The following is part of a real text conversation that took place February 2, 2012.
ME: Did u know the “punishment” for men who rape virgins in the O.T. is they get a bride at a discount?
Bill1phd: Well… there was also a death penalty if the virgin was engaged
ME: But only if she was engaged. And only then because she was somebody else’s property already.
Bill1phd: I know.
Bill1phd: Yes. Single Women were not held in high esteem.
I discovered the Old Testament punishment for rape some time in 2005. My roommate had left a book about the bible and sexual purity out in plain view, and I picked it up to browse through it. In the opening chapter, the author instructed the reader to read the laws about virginity in Deuteronomy 22 and write down the punishment for each sin.
The author went on to give the answer the reader should have discovered: “It’s death! It’s always death! Sexual immorality leads to death!”
But she was wrong. I noticed an instance where the punishment wasn’t death.
“If a man happens to meet a virgin who is not pledged to be married and rapes her and they are discovered, he shall pay her father fifty shekels of silver. He must marry the young woman, for he has violated her. He can never divorce her as long as he lives.” (Deut. 22:28-29)
“Huh,” I thought to myself. “Dude gets a bride at a discount. Some punishment.”
I had read this before but never noticed it in relation to the other punishments. I get it, sort of. At that time and in that culture, a single woman had no rights and no worth. Some scholars attest to incest and rape being rampant (as they still are when huge clans live together), consenting adults and fertile teens probably bent the rules often to contribute to a fast-growing population, and polygamy was sanctioned. Nevertheless, the entire nation at this point after the Exodus story was supposed to strive for holiness and obedience. No devout Hebrew man wanted a Hebrew woman who wasn’t a virgin. It didn’t matter that she lost her virginity by force; a Hebrew woman who had been raped would never get a husband, and therefore would also never have sons, and without either a husband or sons, she would be cursed to a life of destitution and scorn. God mandating a husband for her would guarantee she was taken care of for the rest of her life. God was looking out for her.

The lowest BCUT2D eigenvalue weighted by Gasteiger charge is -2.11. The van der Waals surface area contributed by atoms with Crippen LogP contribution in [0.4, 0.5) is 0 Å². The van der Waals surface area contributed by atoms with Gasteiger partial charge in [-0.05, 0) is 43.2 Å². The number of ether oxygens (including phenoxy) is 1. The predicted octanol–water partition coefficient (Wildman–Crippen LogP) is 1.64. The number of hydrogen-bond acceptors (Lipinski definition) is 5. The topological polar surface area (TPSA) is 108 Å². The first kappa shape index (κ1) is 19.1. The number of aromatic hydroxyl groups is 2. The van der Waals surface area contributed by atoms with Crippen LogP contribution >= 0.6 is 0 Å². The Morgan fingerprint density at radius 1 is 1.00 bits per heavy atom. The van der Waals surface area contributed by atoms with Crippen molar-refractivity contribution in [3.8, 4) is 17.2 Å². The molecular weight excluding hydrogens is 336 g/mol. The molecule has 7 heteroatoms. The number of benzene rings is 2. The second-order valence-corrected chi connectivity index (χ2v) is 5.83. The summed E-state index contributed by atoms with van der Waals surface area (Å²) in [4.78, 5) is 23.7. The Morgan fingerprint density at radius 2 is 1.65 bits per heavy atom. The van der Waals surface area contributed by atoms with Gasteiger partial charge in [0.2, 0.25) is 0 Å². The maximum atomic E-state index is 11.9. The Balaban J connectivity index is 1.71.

In context, it makes sense. It modern times, the laws in Deut. 22:13-29, which are separated under the heading “Marriage Violations” in the bible I use most often, don’t do women many favors. Verses 28 and 29 are particularly hard to take because they reflect how we as a society still look at victims of sexual assault and how they sometimes see themselves—as damaged goods that are worth less than they were before they were raped. Compared to the case of the married or engaged (synonymous terms in those days) woman, there’s also room for blame on the unmarried virgin. Additionally, these verses leave the bulk of the burden on the woman. A woman married to her rapist would be expected to have sex with her husband and even have his children.
Just like the GOP wants women to do today.
I’ve not hidden my opinions of the Republican Party. I think it’s full of compassionless, bloodthirsty, money-lusting people who embrace white supremacy and who are stuck in a time when women had no rights and no purpose other than to satisfy men sexually and have their babies. And I have to recognize that in that time, as in the Old Testament’s time, their religious claims would stand strong.
As a feminist, it’s hard to love this faith when I read the Old Testament. I object to reading the bible without taking its cultural and historical context into account, but this year’s presidential race has made me question God’s sense of fairness even in the context of 1407 B.C. He’s God, right? So why not implement some rules that change the culture and make it fairer for women rather than hand down laws that continue male dominance? It’s possible he did and the men who wrote his words down just heard it wrong, or they heard it right and decided their position of power was just too good to give up. Or God really does favor them and kind of hates women. Or …
Clearly, I don’t have the answers here, and I’m still claiming Christianity as my faith of choice as I explore them. If you have answers, or questions, get at me in the comments.